Style.com Announces "Normcore Body" Trend for Fall and We're As Confused As You Are

Like your mom navigating "The Facebook" for the first time, fashion people continue to be confused about normcore whilst longing to embrace the idea. Style.com provided more evidence of that phenomenon in "The Big Ask," a feature released this week in anticipation of Fashion Month, in which author Maya Singer referred to an as-yet-undiscovered trend called "normcore body."

"What's a normcore body?" you ask, as you coyly pinch your midsection and wonder if you might have one. I'm not sure even Singer knows, but here's her definition. "Back in the '90s, before juice cleanses and SoulCycle and Body Ecology diets and 30-Day Bikram yoga challenges, there were actresses like Drew Barrymore, Winona Ryder, and [...] Sandra Bullock, who were exceedingly attractive and quite slim who nevertheless didn't come off like people who spent all their time and mental energy on their appearance." Hi, that's called being skinny without really trying and encouraging that of women is dangerous and unhealthy.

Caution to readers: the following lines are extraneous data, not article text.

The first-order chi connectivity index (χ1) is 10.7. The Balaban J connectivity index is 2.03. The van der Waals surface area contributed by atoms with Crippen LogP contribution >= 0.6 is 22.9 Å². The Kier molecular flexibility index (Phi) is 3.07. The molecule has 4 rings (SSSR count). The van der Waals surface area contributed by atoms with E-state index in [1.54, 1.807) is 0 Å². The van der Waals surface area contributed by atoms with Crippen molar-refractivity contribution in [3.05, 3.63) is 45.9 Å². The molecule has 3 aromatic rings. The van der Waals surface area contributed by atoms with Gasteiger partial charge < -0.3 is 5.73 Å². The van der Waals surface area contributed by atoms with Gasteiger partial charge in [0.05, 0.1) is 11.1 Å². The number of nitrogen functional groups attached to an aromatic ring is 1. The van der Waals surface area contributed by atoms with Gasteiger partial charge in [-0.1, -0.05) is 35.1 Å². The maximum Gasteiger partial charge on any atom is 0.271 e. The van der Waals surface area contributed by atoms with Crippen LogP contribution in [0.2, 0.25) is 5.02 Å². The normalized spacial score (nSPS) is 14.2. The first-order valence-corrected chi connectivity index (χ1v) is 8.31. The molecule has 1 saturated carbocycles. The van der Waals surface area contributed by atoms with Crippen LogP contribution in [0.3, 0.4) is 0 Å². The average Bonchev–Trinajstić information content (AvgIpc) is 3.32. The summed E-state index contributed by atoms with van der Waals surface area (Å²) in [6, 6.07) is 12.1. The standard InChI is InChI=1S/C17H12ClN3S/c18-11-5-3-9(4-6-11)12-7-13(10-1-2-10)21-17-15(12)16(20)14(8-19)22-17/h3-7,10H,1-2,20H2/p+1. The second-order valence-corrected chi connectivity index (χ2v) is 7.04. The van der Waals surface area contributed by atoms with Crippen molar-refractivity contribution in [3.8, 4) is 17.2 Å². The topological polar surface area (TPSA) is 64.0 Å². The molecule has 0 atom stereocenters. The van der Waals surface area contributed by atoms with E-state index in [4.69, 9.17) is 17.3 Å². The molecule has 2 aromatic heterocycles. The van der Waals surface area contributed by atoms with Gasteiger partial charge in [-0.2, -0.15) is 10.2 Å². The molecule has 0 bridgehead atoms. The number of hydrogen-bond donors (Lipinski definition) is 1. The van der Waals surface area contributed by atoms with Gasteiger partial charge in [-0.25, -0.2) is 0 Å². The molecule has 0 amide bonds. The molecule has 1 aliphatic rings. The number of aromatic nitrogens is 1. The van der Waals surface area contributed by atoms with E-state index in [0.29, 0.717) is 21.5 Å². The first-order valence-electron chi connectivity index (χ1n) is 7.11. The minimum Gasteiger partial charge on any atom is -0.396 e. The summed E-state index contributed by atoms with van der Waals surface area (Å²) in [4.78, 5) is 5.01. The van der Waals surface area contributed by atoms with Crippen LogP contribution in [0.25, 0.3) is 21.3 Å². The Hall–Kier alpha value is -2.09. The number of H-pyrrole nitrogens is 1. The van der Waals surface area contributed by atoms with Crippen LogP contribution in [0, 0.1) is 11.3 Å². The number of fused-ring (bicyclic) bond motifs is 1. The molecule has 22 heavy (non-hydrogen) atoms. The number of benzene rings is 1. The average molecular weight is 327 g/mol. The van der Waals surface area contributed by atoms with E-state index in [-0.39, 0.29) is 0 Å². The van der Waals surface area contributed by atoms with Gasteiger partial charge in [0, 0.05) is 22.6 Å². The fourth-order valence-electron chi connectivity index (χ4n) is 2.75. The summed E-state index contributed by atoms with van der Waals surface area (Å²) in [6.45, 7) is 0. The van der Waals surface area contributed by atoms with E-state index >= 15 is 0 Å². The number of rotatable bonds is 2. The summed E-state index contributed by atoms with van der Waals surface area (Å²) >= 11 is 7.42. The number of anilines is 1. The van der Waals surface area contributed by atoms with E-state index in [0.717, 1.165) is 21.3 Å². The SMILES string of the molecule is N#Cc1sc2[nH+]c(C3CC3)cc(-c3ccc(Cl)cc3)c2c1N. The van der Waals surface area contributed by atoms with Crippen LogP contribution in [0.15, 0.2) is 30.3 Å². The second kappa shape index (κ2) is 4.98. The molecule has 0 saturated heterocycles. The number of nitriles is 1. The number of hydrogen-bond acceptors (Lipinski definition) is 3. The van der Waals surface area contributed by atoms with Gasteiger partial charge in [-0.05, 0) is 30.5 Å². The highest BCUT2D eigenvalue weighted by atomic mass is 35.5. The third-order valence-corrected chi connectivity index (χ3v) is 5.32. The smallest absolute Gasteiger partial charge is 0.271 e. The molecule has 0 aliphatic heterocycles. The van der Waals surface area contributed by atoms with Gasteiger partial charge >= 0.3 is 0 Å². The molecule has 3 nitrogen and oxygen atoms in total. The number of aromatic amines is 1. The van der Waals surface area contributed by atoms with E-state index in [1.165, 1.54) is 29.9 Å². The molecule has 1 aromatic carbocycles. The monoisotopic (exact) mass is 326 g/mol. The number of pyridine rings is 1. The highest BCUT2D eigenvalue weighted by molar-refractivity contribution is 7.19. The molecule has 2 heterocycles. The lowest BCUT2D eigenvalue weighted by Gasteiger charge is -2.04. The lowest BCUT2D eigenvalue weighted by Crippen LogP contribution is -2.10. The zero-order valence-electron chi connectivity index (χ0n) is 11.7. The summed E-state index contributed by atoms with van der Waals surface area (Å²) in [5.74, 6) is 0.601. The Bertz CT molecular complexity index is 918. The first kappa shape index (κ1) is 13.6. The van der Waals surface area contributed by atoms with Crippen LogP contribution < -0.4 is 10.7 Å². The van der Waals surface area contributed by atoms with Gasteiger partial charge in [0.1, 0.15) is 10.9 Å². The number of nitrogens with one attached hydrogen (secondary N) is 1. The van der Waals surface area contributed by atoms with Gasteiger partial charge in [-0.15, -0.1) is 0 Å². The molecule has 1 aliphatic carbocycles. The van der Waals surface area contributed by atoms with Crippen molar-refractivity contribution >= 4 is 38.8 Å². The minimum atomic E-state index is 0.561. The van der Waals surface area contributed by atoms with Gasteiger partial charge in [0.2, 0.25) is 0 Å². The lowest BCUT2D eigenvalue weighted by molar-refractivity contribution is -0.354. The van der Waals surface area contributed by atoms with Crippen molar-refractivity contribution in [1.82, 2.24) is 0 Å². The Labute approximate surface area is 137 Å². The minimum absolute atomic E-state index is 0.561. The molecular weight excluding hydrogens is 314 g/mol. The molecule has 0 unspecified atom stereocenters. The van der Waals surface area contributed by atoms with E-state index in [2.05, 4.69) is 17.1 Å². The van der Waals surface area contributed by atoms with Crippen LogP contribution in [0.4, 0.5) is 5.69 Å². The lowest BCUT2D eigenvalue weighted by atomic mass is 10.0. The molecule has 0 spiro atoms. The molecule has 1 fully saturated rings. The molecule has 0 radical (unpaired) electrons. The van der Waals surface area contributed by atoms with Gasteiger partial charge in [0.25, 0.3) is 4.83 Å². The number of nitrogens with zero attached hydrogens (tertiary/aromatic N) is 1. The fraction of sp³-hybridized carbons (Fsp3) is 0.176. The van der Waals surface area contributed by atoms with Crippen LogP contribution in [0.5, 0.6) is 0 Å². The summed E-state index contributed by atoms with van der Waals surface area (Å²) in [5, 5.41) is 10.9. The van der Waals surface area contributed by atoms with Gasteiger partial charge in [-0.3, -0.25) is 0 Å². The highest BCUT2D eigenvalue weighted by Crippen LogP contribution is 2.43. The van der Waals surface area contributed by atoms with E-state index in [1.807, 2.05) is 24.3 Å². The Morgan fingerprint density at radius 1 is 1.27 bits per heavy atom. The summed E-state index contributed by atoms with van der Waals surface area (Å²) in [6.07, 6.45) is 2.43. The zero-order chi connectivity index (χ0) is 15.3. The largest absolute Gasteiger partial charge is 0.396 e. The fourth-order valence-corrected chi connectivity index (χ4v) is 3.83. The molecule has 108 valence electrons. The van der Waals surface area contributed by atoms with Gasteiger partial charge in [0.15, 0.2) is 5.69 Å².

This train of thought, aside from totally missing the point of normcore, is the same logic used by women who refuse to lift weights because they don't want to get "big." Oooo, don't exercise! Just lay around and will your body to burn calories so you can be "skinny flabby" (Singer's words, don't shoot the messenger) and not supertoned like all those other girls who are clearly trying too hard. EYE. ROLL.

Frazer Harrison/Getty Images Entertainment/Getty Images

Soooo not a normcore body.

Sorry, fit ladies. You're just not cool enough to sit with the normcore, #wokeuplikethis girls with their flat but not too flat stomachs and skinny but muscle-free arms. Maybe just sit around not lifting a muscle for a few weeks and get back to us?

Look, I get what Maya Singer is trying to say here — that we don't need to work our bodies into oblivion to be pretty. I also 100 percent recognize that there are women who are naturally slim with or without exercise (and vice versa). But "normcore body" reeks of all manner of body-shaming and that is not okay. Bodies aren't a trend and it's not okay to define them as such. Better save the term "normcore" for Gap shoppers and leave our waistlines out of it.

Images: Getty